In this chapter, we'll depart from the general topics of classes and objects. Instead, we'll focus, on two essential types of statements: conditionals and loops. Conditionals are used to add logic to a program, while loops are used to perform repetitive tasks. Both conditionals and loops are extremely common, and can be found in nearly every ActionScript program. Once we've finished with conditionals and loops, we'll return to classes and objects, and continue developing our virtual zoo program.
This chapter presents all code examples outside the context of a functioning class or program. However, in a real program, conditionals and loops can be used within instance methods, constructor methods, static methods, functions, directly within class bodies or package bodies, and even outside package bodies.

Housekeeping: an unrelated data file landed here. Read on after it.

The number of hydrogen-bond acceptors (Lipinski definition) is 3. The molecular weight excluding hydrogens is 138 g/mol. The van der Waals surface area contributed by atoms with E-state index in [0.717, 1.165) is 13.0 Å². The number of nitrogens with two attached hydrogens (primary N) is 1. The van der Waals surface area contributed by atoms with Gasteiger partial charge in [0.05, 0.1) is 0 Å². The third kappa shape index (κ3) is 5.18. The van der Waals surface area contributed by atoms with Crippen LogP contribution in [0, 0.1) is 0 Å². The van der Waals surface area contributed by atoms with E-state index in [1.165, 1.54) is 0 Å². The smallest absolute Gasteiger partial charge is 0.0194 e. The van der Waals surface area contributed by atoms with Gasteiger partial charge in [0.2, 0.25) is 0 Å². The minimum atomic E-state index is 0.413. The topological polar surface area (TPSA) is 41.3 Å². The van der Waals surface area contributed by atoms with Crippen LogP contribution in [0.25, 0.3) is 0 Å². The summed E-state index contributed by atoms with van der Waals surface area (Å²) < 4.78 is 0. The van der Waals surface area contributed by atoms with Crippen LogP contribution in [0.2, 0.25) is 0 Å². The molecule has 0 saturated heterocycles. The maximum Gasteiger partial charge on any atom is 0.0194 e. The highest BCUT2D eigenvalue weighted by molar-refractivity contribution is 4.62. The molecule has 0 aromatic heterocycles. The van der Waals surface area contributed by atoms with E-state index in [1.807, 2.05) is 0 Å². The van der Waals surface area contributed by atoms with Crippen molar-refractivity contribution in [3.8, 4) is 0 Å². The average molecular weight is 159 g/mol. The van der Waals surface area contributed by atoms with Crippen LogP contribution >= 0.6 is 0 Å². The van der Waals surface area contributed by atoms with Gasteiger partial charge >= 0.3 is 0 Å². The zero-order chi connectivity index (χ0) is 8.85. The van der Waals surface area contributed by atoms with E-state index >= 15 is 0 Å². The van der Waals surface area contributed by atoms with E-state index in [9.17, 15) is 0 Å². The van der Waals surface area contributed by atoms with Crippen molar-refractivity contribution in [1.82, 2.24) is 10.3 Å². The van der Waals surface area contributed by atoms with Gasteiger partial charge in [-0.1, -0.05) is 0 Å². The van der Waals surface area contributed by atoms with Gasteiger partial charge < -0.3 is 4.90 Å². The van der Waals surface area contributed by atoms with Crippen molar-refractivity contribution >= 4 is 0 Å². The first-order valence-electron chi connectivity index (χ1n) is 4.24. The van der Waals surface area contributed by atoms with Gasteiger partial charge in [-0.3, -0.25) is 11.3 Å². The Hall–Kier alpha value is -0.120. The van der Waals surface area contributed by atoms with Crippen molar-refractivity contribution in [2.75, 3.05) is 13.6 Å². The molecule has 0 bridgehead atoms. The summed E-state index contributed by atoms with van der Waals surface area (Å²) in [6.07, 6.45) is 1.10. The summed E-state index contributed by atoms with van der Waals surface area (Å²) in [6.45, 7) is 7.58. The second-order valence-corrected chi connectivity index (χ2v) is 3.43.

A conditional is a type of statement that executes only when a specified condition is met. Conditionals let a program choose between multiple possible courses of action based on the current circumstances.
ActionScript provides two different conditionals: the if statement and the switch statement. ActionScript also
provides a single conditional operator,
?:, which is covered briefly in Chapter 10. For details on the
?: operator, see Adobe's ActionScript
The if statement is like a two-pronged fork in the road. It contains two blocks of code and an expression (known as the test expression) that governs which ...